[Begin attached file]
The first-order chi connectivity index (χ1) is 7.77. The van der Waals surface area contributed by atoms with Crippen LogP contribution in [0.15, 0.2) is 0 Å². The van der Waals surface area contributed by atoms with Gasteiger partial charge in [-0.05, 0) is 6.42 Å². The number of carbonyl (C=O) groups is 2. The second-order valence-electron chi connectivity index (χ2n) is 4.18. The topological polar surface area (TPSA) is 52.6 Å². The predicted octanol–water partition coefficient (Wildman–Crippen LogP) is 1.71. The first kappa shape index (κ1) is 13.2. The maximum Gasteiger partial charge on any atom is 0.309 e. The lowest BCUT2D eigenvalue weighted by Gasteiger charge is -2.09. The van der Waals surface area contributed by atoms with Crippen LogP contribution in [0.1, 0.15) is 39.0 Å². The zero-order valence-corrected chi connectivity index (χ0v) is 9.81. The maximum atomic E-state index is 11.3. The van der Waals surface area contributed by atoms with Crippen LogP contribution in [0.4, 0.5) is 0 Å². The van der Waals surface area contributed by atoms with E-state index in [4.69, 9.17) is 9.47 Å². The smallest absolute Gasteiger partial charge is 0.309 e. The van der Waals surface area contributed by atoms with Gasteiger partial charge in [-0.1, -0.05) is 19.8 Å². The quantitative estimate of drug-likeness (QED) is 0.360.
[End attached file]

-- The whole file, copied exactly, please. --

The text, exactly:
The first-order chi connectivity index (χ1) is 7.77. The van der Waals surface area contributed by atoms with Crippen LogP contribution in [0.15, 0.2) is 0 Å². The van der Waals surface area contributed by atoms with Gasteiger partial charge in [-0.05, 0) is 6.42 Å². The number of carbonyl (C=O) groups is 2. The second-order valence-electron chi connectivity index (χ2n) is 4.18. The topological polar surface area (TPSA) is 52.6 Å². The predicted octanol–water partition coefficient (Wildman–Crippen LogP) is 1.71. The first kappa shape index (κ1) is 13.2. The maximum Gasteiger partial charge on any atom is 0.309 e. The lowest BCUT2D eigenvalue weighted by Gasteiger charge is -2.09. The van der Waals surface area contributed by atoms with Crippen LogP contribution in [0.1, 0.15) is 39.0 Å². The zero-order valence-corrected chi connectivity index (χ0v) is 9.81. The maximum atomic E-state index is 11.3. The van der Waals surface area contributed by atoms with Crippen LogP contribution in [0.4, 0.5) is 0 Å². The van der Waals surface area contributed by atoms with E-state index in [4.69, 9.17) is 9.47 Å². The smallest absolute Gasteiger partial charge is 0.309 e. The van der Waals surface area contributed by atoms with Gasteiger partial charge in [-0.1, -0.05) is 19.8 Å². The quantitative estimate of drug-likeness (QED) is 0.360.